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Working at CSU

Colo. Water Center a focus for resources, expertise

October 3, 2013
by Jim Beers

CSU is investing in resources and expertise as it prioritizes the Colorado Water Center as a hub for faculty research and stakeholder engagement.

Currently, there are 22 departments at CSU that house more than 100 faculty members who apply their disciplines to water issues and problems. These faculty teach more than 150 water-related courses at the senior and graduate levels. In addition, CSU faculty and staff are engaged in solving water resources problems across the globe.

 Faculty led

The Colorado Water Center will be faculty-led, and all water faculty who want to affiliate with the Center will have that option in one form or another. The Water Center will be led by an 11-member Executive Committee. Reagan Waskom, director of the Colorado Water Institute, will serve as the Chair of the Executive Committee. Waskom said the focus of the Water Center will likely changeas it expands its scope.

“We will be looking at how to take our current areas that are strong or potentially strong, and drive them to the next level,” said Waskom. “This will evolve, but one thing we hope to accomplish at CSU is some strategic cluster hires to take us to national prominence in a few areas such as ecohydrology, or irrigation efficiency, or water for energy, to name just a couple of possibilities.”

Provost Rick Miranda said that this year the University has taken the opportunity to add some significant resources to support faculty efforts in water research, education, and outreach.

“I am delighted that Reagan Waskom will be directing our rejuvenated Water Center to deploy these resources to greatest effect,” he said. “I am grateful to the faculty committee, chaired last year by Gene Kelly, that drafted a useful roadmap to guide our efforts in the next years, and we are committed to making further investments in this direction in years to come. I expect that the Colleges will contribute with cluster hiring of faculty and I trust that they will coordinate these efforts to maximum effect as well.  We’re excited!”

New projects from within

A revitalized Colorado Water Center will begin by looking within CSU for new projects, according to Waskom. The Center has just released its request for faculty proposals that include three types of grants: multi-disciplinary teams, multi-investigative teams and faculty fellows. Grants will range from $7,500 to $25,000. The deadline for applications is Oct. 21.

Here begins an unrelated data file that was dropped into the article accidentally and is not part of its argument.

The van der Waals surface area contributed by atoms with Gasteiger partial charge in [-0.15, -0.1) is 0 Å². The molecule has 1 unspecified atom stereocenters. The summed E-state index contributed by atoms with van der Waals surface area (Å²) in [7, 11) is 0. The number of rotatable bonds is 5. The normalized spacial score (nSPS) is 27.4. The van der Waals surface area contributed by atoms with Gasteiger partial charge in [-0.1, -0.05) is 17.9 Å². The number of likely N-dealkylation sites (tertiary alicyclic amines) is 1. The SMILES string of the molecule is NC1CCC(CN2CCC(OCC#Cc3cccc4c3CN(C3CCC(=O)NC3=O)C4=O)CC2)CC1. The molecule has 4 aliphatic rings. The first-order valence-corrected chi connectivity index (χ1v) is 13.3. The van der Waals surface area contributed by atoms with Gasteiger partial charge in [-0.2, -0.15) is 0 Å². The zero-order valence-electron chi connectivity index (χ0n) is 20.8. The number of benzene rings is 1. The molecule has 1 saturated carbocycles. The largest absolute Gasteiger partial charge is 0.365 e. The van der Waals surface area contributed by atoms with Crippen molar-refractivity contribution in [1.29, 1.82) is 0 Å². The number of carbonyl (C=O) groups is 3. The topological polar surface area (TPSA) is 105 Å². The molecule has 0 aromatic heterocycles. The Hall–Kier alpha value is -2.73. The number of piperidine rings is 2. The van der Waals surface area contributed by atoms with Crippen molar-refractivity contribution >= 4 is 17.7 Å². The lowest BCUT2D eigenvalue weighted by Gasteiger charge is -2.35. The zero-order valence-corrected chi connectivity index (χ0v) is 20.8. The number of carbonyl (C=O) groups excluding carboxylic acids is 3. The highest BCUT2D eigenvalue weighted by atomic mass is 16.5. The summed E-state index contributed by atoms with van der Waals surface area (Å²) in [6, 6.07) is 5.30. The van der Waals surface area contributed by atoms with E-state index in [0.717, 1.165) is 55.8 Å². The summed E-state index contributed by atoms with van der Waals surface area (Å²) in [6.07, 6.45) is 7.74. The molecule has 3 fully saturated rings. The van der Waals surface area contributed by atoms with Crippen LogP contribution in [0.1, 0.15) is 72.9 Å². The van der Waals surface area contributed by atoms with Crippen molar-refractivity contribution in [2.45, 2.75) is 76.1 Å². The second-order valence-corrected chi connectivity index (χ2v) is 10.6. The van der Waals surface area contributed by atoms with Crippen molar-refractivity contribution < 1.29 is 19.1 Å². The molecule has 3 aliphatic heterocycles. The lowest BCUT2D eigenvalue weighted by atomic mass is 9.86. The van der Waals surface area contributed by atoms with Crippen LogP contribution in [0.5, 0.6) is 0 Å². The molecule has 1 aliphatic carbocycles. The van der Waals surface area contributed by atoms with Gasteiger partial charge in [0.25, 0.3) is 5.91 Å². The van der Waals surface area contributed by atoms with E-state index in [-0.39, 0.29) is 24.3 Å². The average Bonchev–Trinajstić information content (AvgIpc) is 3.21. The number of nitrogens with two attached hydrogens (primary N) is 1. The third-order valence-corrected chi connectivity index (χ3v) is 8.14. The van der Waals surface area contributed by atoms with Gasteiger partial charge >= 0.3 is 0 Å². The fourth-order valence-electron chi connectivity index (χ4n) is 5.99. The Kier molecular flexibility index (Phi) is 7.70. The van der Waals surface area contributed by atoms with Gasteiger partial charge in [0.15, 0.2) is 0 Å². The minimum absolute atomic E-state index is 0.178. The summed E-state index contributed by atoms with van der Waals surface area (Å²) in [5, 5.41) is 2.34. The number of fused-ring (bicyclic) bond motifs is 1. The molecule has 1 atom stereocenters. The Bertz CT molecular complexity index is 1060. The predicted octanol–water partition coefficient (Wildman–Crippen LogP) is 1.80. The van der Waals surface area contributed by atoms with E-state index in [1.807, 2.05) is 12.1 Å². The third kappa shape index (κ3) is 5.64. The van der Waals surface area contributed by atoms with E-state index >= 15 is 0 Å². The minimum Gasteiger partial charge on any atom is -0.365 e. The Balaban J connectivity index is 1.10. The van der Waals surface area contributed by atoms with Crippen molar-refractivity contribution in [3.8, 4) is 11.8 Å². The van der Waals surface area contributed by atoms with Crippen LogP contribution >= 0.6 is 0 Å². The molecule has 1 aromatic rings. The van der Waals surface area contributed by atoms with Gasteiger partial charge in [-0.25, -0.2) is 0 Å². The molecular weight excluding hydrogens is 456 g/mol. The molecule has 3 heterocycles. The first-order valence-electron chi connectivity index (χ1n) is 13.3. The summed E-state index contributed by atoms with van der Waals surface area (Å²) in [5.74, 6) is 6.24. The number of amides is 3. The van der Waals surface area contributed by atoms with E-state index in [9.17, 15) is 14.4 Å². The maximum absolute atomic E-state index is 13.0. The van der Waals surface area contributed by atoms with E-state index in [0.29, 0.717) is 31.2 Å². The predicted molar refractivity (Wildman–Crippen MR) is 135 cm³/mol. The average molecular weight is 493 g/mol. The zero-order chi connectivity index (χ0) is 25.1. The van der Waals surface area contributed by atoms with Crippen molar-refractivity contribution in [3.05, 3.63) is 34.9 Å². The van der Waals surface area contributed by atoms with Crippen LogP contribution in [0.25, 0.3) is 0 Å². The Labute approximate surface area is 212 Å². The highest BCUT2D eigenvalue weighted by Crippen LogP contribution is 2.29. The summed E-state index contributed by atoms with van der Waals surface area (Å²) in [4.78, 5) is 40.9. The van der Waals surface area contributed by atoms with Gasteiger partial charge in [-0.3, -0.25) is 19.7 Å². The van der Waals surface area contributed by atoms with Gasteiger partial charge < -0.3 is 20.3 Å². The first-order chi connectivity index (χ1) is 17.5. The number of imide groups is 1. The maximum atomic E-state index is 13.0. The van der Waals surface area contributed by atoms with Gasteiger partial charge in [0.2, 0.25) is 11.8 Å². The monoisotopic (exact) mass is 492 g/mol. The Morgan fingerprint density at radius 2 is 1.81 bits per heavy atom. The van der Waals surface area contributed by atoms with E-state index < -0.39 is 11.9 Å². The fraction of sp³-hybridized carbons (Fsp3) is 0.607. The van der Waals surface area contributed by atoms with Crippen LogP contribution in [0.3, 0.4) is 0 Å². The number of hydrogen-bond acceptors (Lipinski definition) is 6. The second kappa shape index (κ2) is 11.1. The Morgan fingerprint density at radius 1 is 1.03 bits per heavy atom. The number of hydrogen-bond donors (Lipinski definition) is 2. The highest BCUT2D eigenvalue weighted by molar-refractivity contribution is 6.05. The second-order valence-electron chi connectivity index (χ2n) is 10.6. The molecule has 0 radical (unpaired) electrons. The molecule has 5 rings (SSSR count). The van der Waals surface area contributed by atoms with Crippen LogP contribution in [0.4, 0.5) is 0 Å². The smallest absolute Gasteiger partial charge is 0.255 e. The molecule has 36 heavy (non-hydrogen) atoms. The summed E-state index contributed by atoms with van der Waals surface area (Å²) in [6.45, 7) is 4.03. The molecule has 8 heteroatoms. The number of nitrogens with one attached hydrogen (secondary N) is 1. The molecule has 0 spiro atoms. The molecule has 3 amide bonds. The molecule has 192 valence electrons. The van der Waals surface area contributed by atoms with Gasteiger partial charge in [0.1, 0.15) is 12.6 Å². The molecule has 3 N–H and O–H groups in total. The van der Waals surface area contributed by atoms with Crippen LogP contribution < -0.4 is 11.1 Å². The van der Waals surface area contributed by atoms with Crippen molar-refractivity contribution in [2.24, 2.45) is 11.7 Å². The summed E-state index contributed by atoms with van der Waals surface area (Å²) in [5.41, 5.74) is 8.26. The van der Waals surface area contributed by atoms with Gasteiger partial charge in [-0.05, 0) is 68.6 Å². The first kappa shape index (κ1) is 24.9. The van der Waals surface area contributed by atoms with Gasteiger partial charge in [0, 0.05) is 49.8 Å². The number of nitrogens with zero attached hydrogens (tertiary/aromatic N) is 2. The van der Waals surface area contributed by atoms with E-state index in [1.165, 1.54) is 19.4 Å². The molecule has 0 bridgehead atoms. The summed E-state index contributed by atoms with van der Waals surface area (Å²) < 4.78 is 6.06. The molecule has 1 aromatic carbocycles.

“We want to foster small grants that lead to big projects,” Waskom said. “We want to build teams and capacity where we have critical mass to do something big working together. We also want to help junior faculty by fostering their ideas and key projects.”  

SoGES and Water Center

One of the first efforts will be immediate work on the undergraduate Water Minor, which will be housed in the School of Global Environmental Sustainability. Students from diverse disciplines with an interest in water issues will be able to obtain a minor in water studies by the 2014 spring semester.

The ties to SoGES are especially important to Diana Wall, director of SoGES, University Distinguished Professor, and Senior Research Scientist at the Natural Resource Ecology Laboratory.

“Our Global Environmental Sustainability Minor is highly successful because students from all colleges want to make the future better,” said Wall. “The comprehensive knowledge they gain from the Water Minor will help them respond effectively to the risks and opportunities of other global environmental challenges. CSU students challenge CSU researchers to develop an integrated understanding of the complexity of environmental, societal, and economic issues. We are thrilled to house an undergraduate Water Minor which will enrich our offerings even more.”

Open house next week

The Water Center will host an open house 4:30-6 p.m. Thursday, Oct. 10, to answer questions and discuss potential projects. The open house will be held in the Montreal Conference Room in SoGES’ offices at 108 Johnson Hall. Refreshments will be served.

Waskom, current president of the Colorado Water Congress, the state's leading water organization established to provide leadership on key water resource issues, says the sky’s the limit for conceptualizing new, innovative water-related projects. “Anything from research teams to seeking grants or initiating seed projects; art and humanities scholarships related to water; new curriculum being developed and implemented; national conferences held at CSU; book projects; visiting distinguished scientists; or invited speakers. The only limit is our imagination.”